The first three chapters of 1 Corinthians debunks the importance of the modern crutch of “relevance.” Throughout this series, I have been arguing that Paul deliberately eschewed artificial props to make the gospel more attractive to unbelievers. Instead, he preached Christ and him crucified. Such a simple proclamation highlights the power of the Spirit.
At the end of chapter 2, Paul explains the crucial difference between people of the flesh and of the Spirit. In verse 14, the natural man does not accept the things of the Spirit of God; they are foolishness to him; he does not understand them. This is to say that he does not understand their spiritual truth or beauty. It goes right by him. Spiritual things are spiritually discerned.
“Spiritually discerned” does not mean a couple things. First, spiritual discerned does not mean that these are things that relate to the spirit instead of the body. The contrast with spiritual here is not body, but nature. By nature we are depraved and sinful. By spiritual, Paul refers to the work of the Spirit. 2:12 says, “Now we have received not the spirit of the world, but the Spirit who is from God, that we might understand the things freely given us by God.”
Nor does “spiritually discerned” mean the mere understanding or interpretation of Scripture. It is beyond that. Notice again that Paul says that spiritual things are spiritually discerned. In other words, there is a kind of judgment going on here, whereby there is not only an understanding of the meaning of Scripture, but an appraisal of its worth and goodness and truth. So, in verse 15, the spiritual person is able to discern all things through the change wrought in him by the Holy Spirit. Now he can judge rightly. He is given a spiritual taste, as it were, and so is able to ascertain between right and wrong. At the same time, the world cannot judge him. Although the world throws away Christians and their teachings like garbage, what natural men and women think is of little consequence.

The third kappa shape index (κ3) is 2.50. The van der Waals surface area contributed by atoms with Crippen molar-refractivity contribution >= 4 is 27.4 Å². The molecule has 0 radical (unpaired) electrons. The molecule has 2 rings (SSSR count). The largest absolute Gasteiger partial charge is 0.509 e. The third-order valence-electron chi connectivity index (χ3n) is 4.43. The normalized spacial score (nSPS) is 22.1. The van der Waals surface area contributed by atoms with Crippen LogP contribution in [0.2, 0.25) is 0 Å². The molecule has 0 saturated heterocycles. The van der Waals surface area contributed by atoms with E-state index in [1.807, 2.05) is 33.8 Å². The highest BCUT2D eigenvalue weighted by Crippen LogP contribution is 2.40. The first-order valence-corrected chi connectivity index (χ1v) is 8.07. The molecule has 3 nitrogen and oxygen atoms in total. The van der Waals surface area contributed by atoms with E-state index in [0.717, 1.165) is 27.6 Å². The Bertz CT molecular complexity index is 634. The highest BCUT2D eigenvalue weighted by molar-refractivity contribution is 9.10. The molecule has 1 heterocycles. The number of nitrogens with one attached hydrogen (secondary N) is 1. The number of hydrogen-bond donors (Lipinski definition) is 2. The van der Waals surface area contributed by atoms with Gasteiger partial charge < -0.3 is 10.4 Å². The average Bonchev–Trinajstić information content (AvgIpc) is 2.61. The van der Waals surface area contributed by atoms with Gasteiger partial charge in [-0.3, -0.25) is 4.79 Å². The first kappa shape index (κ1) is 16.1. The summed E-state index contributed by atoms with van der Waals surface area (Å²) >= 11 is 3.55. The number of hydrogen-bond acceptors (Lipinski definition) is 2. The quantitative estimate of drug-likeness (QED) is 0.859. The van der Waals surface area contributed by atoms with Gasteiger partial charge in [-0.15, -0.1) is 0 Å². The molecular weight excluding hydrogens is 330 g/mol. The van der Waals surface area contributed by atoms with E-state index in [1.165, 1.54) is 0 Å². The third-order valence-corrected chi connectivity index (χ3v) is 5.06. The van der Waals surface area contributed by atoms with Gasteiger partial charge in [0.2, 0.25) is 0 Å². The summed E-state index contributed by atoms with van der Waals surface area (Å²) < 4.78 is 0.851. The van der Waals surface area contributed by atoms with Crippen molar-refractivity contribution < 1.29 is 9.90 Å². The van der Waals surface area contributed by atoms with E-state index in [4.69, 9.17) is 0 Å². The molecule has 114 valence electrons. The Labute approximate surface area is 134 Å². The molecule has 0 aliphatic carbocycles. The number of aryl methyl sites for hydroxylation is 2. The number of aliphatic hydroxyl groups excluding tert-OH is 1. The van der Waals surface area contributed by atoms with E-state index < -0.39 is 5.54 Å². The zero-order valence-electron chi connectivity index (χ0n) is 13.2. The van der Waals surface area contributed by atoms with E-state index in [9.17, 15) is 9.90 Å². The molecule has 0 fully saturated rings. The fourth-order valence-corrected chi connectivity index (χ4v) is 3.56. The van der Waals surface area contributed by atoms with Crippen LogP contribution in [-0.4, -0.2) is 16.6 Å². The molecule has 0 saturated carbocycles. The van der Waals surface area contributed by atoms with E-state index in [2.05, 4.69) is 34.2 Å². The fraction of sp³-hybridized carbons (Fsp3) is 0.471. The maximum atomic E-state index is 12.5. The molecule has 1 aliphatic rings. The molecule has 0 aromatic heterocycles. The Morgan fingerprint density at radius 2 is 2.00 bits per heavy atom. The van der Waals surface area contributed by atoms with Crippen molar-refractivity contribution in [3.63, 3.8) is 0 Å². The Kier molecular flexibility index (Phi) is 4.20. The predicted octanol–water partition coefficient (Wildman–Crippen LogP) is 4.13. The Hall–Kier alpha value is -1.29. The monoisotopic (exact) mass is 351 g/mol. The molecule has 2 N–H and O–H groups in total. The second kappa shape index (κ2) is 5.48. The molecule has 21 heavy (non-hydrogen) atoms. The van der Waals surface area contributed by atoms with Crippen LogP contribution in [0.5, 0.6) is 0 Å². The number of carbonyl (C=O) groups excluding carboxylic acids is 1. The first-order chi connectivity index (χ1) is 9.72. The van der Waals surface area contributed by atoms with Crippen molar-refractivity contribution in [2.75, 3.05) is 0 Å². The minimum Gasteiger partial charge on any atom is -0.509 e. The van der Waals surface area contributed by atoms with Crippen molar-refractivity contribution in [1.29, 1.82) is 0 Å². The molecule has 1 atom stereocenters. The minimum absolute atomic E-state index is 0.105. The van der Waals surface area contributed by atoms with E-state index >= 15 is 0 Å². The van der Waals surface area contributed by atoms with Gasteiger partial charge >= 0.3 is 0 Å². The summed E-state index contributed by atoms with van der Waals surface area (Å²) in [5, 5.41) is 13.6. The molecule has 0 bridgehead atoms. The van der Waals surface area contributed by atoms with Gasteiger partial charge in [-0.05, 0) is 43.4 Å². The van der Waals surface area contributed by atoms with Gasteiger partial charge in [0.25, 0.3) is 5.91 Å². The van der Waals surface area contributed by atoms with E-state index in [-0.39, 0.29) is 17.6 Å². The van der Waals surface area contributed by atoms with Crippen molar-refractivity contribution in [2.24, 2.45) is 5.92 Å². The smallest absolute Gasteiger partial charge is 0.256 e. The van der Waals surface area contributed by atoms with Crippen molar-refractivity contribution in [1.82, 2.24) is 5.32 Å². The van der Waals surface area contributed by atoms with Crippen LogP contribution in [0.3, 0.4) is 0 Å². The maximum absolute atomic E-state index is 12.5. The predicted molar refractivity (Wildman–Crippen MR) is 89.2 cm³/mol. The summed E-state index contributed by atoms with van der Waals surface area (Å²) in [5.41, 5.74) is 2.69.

Why does the natural man’s opinion not matter? Because no one in himself, i.e., in his fallen and depraved nature, knows the mind of the Lord. But Christians are different. We have the mind of Christ.
In this context, then, Paul returns to the infighting among the Corinthians. First Corinthians 3:1-4 reads,
But I, brothers, could not address you as spiritual people, but as people of the flesh, as infants in Christ. I fed you with milk, not solid food, foryou were not ready for it. And even now you are not yet ready, for you are still of the flesh. For while there is jealousy and strife among you, are you not of the flesh and behaving only in a human way? For when one says, “I follow Paul,” and another, “I follow Apollos,” are you not being merely human? (1 Corinthians 3:1-4, ESV)
In his rebuke of the Corinthian disunity, Paul first laments their spiritual immaturity and carnality. He knows that they are Christians. He calls them “brothers” and “infants in Christ” in 3:1. Even though he could say with them in verse 12 that “we have received . . . the Spirit who is from God,” and though they were “sanctified” and “called to be saints” in 1:2, in some respects Paul is unable to address them as spiritual. But they are acting “as people of the flesh,” not as spiritual people. They are acting “as infants in Christ,” so Paul must feed them accordingly.